The Closer

A Mediation Newsletter October 2011

Mediation Bogs, Quagmires, and Sinkholes
by James Rainwater

The recent NBA lockout gave me pause to consider the implications on the mediation process. While the NBA and its players' union have a federal mediator, many of the general mediation principles still apply to our everyday litigation cases. Unfortunately, the pitfalls of a federal mediation also apply to our conferences. The difference, however, is that an impasse in a lockout has no fallback to trial.

Fortunately for us, the consequences of mediation do not impact millions of people and millions of dollars. Yet, our conferences are still susceptible to the obstacles of conflict, big or small. Parties become so entrenched that resolution grows seemingly unlikely. This is where the mediator must offer ropes of resolution ideas to the sinking parties.

A party's intransigence can pass onto the attorney, who becomes equally immovable on the issues. At this juncture, it may be appropriate for the attorneys to confer with each other and the mediator, away from the clients. These attorney caucuses can often clear the air quickly and "re-boot" the mediation process.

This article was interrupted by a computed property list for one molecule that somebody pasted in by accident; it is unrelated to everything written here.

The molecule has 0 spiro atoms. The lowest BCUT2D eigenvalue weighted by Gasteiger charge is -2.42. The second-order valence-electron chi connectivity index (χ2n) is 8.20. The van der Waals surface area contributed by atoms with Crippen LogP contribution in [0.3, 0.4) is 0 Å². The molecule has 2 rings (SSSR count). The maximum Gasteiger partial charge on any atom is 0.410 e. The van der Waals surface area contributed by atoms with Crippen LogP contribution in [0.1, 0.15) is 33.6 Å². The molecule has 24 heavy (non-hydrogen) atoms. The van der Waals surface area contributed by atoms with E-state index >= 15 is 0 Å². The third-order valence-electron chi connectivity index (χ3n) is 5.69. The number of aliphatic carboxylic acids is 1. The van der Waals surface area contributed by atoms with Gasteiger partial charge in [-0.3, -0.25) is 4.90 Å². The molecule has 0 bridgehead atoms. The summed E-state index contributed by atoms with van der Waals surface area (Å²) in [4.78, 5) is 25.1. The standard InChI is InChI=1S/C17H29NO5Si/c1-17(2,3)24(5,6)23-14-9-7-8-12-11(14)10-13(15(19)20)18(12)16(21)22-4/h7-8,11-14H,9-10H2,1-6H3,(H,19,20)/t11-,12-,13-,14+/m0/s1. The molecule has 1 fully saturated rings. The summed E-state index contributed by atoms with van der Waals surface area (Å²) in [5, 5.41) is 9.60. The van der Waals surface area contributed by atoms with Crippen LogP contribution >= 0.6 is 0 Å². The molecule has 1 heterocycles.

An impasse may be unavoidable. Yet, it is the duty of the parties to mediate in good faith. And part of that obligation involves the representing attorneys urging their clients toward an acceptable agreement. The attorney can assist the mediator in trying to dislodge an obstinate client. At times, teamwork among the mediator and the attorneys can prove crucial to extricating lost or bunkered parties.

Mediation pitfalls can be caused by any number of factors. The successful mediator will grasp the source of resistance and extract the party from this counter-productive thought pattern. Two of the mediator's most effective tools are logic and creativity. By casting light on the destabilizing issue and offering workable alternative solutions to the party, the mediator may be able to refocus the settlement conference and obtain that mutual agreement.

Rainwater Law